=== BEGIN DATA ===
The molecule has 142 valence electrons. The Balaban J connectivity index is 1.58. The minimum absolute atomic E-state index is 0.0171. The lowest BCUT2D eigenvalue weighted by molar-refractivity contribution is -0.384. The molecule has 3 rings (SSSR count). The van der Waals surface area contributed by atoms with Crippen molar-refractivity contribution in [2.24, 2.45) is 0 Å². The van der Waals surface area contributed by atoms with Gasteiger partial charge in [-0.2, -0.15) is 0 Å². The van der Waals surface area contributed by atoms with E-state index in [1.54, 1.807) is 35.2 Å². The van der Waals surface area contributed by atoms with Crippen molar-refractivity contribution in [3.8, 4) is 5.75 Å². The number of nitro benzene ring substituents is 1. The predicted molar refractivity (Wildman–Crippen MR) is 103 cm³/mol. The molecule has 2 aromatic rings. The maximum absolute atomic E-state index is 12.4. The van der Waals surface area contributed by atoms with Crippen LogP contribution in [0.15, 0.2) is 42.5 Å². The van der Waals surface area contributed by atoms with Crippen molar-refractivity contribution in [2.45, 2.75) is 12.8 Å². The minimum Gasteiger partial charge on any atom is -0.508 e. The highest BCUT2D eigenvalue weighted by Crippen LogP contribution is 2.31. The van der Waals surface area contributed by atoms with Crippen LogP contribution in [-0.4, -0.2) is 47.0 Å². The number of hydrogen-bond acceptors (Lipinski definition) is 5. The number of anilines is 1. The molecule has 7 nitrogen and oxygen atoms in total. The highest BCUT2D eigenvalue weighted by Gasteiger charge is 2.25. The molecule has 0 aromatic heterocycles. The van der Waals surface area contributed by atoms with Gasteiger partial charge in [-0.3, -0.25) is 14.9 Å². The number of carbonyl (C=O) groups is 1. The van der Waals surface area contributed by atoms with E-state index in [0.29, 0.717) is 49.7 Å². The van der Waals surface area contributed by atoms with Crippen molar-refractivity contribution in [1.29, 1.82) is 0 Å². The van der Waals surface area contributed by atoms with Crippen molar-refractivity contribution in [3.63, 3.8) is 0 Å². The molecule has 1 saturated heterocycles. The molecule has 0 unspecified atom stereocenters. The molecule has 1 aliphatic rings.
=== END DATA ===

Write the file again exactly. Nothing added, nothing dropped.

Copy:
The molecule has 142 valence electrons. The Balaban J connectivity index is 1.58. The minimum absolute atomic E-state index is 0.0171. The lowest BCUT2D eigenvalue weighted by molar-refractivity contribution is -0.384. The molecule has 3 rings (SSSR count). The van der Waals surface area contributed by atoms with Crippen molar-refractivity contribution in [2.24, 2.45) is 0 Å². The van der Waals surface area contributed by atoms with Gasteiger partial charge in [-0.2, -0.15) is 0 Å². The van der Waals surface area contributed by atoms with E-state index in [1.54, 1.807) is 35.2 Å². The van der Waals surface area contributed by atoms with Crippen molar-refractivity contribution in [3.8, 4) is 5.75 Å². The number of nitro benzene ring substituents is 1. The predicted molar refractivity (Wildman–Crippen MR) is 103 cm³/mol. The molecule has 2 aromatic rings. The maximum absolute atomic E-state index is 12.4. The van der Waals surface area contributed by atoms with Crippen LogP contribution in [0.15, 0.2) is 42.5 Å². The van der Waals surface area contributed by atoms with Crippen molar-refractivity contribution in [2.45, 2.75) is 12.8 Å². The minimum Gasteiger partial charge on any atom is -0.508 e. The highest BCUT2D eigenvalue weighted by Crippen LogP contribution is 2.31. The van der Waals surface area contributed by atoms with Crippen LogP contribution in [-0.4, -0.2) is 47.0 Å². The number of hydrogen-bond acceptors (Lipinski definition) is 5. The number of anilines is 1. The molecule has 7 nitrogen and oxygen atoms in total. The highest BCUT2D eigenvalue weighted by Gasteiger charge is 2.25. The molecule has 0 aromatic heterocycles. The van der Waals surface area contributed by atoms with Gasteiger partial charge in [-0.3, -0.25) is 14.9 Å². The number of carbonyl (C=O) groups is 1. The van der Waals surface area contributed by atoms with E-state index in [0.29, 0.717) is 49.7 Å². The van der Waals surface area contributed by atoms with Crippen molar-refractivity contribution in [1.29, 1.82) is 0 Å². The van der Waals surface area contributed by atoms with Crippen molar-refractivity contribution in [3.63, 3.8) is 0 Å². The molecule has 1 saturated heterocycles. The molecule has 0 unspecified atom stereocenters. The molecule has 1 aliphatic rings.